The pound rose towards a three-week high yesterday after Britain’s Labour opposition said it would try to introduce parliamentary legislation to block a no-deal Brexit.
The scrap for leadership of the Conservative Party has seen candidates court the party’s mostly Eurosceptic base, including by downplaying the risks of a crash-out Brexit on October.
Investors are concerned the next prime minister could put Britain on course for a no-deal divorce with the European Union that would send the pound plummeting.
Frontrunner Boris Johnson, a eurosceptic, has said he would be willing to take the nation out at the end of October, even if it meant leaving without a deal.
But the Labour Party debated a motion to seize parliamentary time on June 25 to give lawmakers the chance to introduce legislation that will prevent such a no-deal Brexit.
“With the risk of a new leader with a new mandate behind a (somewhat) more unified Conservative Party, the opposition must make hay with mayhem while they can. By forcing this issue today, candidates must clarify where they stand on Brexit,” said Helen Thomas, of Blonde Money.
Jeremy Hunt, one of the candidates vying to succeed Theresa May, said the British parliament would likely block a no-deal Brexit.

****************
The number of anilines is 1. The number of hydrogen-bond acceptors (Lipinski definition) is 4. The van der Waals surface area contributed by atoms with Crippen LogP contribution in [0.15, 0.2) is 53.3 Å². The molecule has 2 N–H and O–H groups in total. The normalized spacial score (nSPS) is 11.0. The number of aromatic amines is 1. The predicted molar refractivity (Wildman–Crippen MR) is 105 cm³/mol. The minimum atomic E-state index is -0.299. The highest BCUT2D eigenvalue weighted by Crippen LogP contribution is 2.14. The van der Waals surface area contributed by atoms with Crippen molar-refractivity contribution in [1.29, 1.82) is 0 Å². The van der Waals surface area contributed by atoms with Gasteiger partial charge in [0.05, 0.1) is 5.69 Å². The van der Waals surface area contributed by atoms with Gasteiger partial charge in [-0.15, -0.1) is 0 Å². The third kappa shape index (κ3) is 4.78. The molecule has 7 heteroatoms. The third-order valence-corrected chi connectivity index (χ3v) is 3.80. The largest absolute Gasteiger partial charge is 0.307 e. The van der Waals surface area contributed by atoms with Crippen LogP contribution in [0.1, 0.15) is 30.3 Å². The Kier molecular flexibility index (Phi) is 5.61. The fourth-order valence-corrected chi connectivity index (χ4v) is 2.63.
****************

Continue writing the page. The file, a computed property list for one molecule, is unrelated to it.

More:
The pound was up 0.1pc at $1.2731, close to a three-week high of $1.2763 hit on Friday. It was flat against the euro at 89 pence.
The air of unreality surrounding the UK administration ahead of Brexit means currency traders have largely ignored economic data releases in Britain, believing the Bank of England is unlikely to change interest rates until the UK decides how, when and even if it will leave the European Union.
Meanwhile, a survey of British migrants living elsewhere in the EU has found those living in Ireland are most fearful of a crash-out Brexit. Almost half of Britons living in Ireland expect their personal economic situation to worsen in the next 12 months, compared to just 34pc of their compatriots in other EU countries.
The YouGov survey for CurrencyFair shows British people in Ireland are most likely to expect a recession, followed closely by British citizens at home.
Two-thirds of UK citizens here said they’d choose to live in Ireland over any other countries in the EU.
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